Within informal communities, shacks are modified by “owner occupiers” from regularly collected scavenged materials, and with the use of easily transportable building supplies, “recycling” from newly completed structures can be problematic. Another persistent difficulty is simply lack of maintenance, leading to facilities falling into an unusable condition. A recent Hollywood film shot in Kibera provided a toilet facility that now stands in disrepair. One solution is to attach a community-owned, micro-economic strategy to the upgrading of infrastructure. The KDI team has understood this issue and has made real attempts to underpin physical projects with robust capacity development strategies, creating profitable micro business. For example, vegetables grown are sold to local kiosk operators. A group called Grow Kenya produces compost out of collected vegetable waste from around Kibera. Kiki Weavers is a women’s weaving cooperative that harvests water hyacinth from Nairobi Dam. A small profit percentage from these enterprises goes towards a maintenance fund.
A second project established community training to make soil-stabilized bricks on site, which were then used for the construction of a new sanitation centre. The brickmaking company continues to trade even though the sanitation centre is complete. The centre is situated beside a river crossing and consists of six toilets, four showers and a 10,000-litre water tank. KDI worked with government agencies to connect to major infrastructure and to supply pipework. Kiosks for street vendors and a bamboo playground have a wider use as a community node. Again, the team used gabion stabilization of the waterway to prepare the site. Like other successful sanitation projects in Kibera, this one charges residents for use of the facility. The kiosks also generate maintenance revenue through their rental.
Open-endedness is an essential feature of public space proposals in informal communities. Locals must be allowed to work with and complete the development of new public domain, becoming, over time, the true owners of the space and its infrastructure. Cross-programming is another way to keep spaces open and flexible enough to pass into community ownership.
The third public space project involved formalizing an existing drainage line through one of the streets. Gabions were used to create a level public space and another playground was designed and built. Future programs such as a school and community centre are planned for the site. With its fourth public space project, KDI has made plans for a new sanitation centre to be built on land owned privately by the partner community group. KDI is treating this project as a pilot to test the benefits of moving away from the river corridor.
Similar problems seem to appear throughout the world’s informal settlements and, surprisingly perhaps, generic technical solutions have rarely been useful. Despite initial appearances, informality does not have a singular quality. KDI’s site-by-site community engagement process ensures that where technical solutions are employed, they are firmly based in the specificities of place and exhibit strong demand-side ownership. It is clear that as stand-alone projects they are not big enough to make much of a difference to the whole of Kibera. However, it is when several of these community nodes are delivered, as KDI intends, that they become emergent networks capable of effecting widespread change.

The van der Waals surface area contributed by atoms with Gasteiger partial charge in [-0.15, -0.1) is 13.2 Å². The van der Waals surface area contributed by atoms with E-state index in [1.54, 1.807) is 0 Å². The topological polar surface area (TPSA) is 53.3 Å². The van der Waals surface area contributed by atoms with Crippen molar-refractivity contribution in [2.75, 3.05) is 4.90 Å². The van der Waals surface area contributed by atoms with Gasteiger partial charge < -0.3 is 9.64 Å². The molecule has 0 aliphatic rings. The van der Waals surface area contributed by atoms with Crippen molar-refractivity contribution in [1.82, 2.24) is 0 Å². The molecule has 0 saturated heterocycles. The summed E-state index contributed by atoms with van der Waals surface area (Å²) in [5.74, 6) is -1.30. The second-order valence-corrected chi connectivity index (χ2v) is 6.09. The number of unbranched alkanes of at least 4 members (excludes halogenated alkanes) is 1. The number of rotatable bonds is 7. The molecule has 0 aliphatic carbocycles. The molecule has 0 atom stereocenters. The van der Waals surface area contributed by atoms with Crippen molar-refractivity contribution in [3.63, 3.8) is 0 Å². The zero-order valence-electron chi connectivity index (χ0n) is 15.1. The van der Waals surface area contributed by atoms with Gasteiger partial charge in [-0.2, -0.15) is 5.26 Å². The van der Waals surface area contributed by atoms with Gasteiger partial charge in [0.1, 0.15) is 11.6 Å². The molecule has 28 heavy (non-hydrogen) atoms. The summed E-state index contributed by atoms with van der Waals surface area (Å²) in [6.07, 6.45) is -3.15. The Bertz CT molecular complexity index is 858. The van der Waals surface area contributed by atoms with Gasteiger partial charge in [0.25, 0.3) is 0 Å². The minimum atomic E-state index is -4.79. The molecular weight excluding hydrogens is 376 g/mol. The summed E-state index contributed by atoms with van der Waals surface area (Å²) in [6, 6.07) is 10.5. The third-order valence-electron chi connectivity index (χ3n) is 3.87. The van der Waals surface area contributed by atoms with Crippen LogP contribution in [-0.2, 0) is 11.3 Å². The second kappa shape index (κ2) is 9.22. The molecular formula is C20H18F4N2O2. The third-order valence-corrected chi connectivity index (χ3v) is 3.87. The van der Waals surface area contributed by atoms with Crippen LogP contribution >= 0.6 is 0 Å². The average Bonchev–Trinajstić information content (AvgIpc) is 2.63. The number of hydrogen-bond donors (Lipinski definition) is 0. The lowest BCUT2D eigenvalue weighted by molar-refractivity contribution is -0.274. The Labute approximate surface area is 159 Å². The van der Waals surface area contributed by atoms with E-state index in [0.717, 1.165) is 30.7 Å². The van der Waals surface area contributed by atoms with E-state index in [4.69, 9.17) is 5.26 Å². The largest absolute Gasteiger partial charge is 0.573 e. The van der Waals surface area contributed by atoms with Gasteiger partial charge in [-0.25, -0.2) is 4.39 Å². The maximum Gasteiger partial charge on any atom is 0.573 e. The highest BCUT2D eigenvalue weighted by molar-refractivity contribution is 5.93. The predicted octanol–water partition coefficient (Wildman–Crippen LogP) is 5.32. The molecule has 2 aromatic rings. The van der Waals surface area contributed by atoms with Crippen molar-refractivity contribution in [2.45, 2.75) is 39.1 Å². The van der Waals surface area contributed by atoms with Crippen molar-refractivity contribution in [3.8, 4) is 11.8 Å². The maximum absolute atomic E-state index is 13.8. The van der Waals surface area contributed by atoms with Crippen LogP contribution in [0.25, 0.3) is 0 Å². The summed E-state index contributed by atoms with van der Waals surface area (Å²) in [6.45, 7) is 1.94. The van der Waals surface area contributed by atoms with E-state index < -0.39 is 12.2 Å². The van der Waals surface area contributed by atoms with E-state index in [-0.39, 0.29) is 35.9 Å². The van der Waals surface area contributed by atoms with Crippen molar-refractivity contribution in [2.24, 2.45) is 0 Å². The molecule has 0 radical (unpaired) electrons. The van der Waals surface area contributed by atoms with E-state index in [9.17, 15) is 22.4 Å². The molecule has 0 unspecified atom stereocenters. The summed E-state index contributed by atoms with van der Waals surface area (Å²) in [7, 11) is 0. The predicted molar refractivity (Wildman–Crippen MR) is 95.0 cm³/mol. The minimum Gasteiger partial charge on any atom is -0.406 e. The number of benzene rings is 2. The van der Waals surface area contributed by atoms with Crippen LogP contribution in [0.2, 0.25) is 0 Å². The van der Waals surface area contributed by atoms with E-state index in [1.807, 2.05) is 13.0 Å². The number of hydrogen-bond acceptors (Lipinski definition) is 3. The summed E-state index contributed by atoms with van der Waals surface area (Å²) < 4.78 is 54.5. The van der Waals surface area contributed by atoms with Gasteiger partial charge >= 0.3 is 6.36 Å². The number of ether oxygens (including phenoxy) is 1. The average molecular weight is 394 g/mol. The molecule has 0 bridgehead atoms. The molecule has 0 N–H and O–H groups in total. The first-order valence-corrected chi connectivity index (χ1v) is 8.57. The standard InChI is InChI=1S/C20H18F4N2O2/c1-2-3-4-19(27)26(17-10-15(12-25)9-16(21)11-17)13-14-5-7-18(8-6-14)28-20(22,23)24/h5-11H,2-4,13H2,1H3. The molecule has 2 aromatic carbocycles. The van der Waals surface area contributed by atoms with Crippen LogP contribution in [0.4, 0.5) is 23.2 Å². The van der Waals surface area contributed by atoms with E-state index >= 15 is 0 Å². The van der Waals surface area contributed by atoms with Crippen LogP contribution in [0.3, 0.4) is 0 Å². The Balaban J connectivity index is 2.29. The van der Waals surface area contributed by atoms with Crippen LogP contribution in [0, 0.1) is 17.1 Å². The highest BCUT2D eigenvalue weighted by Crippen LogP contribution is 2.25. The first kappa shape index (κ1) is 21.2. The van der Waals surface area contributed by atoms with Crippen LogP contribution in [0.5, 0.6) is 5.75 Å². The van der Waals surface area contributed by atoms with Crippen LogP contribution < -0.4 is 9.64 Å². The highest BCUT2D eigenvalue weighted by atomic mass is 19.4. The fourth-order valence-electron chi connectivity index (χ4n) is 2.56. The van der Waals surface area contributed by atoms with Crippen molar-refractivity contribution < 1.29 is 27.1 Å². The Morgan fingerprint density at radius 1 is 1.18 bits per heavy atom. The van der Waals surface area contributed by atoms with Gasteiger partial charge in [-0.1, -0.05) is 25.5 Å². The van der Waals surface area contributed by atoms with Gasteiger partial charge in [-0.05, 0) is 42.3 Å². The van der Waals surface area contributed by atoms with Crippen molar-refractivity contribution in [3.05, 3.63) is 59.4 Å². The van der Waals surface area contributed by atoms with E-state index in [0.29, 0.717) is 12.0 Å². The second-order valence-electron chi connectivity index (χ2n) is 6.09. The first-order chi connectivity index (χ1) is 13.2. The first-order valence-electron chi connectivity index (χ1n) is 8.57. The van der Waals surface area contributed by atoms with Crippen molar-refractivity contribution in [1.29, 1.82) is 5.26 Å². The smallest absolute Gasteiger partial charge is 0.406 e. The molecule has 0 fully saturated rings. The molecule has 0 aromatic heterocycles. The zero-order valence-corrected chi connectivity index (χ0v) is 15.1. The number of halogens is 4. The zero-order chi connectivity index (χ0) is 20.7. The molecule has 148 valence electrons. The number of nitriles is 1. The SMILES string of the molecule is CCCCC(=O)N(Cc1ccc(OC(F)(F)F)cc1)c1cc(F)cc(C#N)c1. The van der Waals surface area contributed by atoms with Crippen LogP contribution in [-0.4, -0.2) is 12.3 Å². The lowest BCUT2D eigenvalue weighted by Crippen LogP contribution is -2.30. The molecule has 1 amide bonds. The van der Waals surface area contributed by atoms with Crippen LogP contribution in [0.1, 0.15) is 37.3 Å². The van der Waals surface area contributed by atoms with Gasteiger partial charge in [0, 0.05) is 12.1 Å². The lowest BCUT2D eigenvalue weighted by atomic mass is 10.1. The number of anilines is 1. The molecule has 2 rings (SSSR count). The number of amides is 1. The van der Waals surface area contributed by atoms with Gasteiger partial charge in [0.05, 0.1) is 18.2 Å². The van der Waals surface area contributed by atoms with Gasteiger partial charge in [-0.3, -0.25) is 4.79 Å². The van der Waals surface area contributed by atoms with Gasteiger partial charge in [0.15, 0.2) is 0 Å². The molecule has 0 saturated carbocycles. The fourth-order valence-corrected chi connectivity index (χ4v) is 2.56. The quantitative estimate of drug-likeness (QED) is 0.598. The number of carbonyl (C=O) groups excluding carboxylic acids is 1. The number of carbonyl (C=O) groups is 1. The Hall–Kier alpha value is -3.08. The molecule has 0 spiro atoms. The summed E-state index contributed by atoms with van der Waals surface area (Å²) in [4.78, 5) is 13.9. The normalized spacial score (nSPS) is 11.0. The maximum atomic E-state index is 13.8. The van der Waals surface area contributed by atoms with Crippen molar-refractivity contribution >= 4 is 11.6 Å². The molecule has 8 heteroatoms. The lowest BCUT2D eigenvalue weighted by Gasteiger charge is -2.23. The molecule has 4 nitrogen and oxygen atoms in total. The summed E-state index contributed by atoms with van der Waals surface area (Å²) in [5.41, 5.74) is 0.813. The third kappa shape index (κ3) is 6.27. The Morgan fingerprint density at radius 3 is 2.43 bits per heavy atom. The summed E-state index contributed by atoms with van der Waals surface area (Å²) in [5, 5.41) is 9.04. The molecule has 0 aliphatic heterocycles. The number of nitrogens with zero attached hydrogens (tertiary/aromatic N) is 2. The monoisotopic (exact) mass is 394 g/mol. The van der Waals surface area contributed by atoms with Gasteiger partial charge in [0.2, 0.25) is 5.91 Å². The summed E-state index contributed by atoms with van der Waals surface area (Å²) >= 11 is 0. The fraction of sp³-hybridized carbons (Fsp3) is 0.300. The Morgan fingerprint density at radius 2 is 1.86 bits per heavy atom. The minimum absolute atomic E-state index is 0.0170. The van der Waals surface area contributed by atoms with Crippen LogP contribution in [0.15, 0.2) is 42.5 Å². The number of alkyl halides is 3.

Emergent landscape networks with micro catalyst operations are the future of sustainable infrastructure delivery in slums and must replace static masterplans entirely as a physical urban development strategy. When micro operations are attached to a horizontal field of a river system and embedded within social and economic layers of a community, they can begin to transform a whole degraded environmental system into a large piece of catalytic infrastructure for an entire community.
The involvement of an outside design team such as KDI for a short period of time also has a catalysing effect, where outsiders provide momentum and act as agents of change. If KDI’s methodology is sound, at some point there should be a tipping point where the river becomes a highly valuable landscape asset to the community. At this point a truly sustainable physical network will have emerged with social, environmental and economic underpinnings to the new physical forms. Informal becomes formalized, yet if this transition can take place through community-driven emergent networks, the cities of the future will not only be places of acceptable health, they will also retain their texture and character, something that a static masterplanning process has historically failed to deliver, in both the developing and the so-called developed world.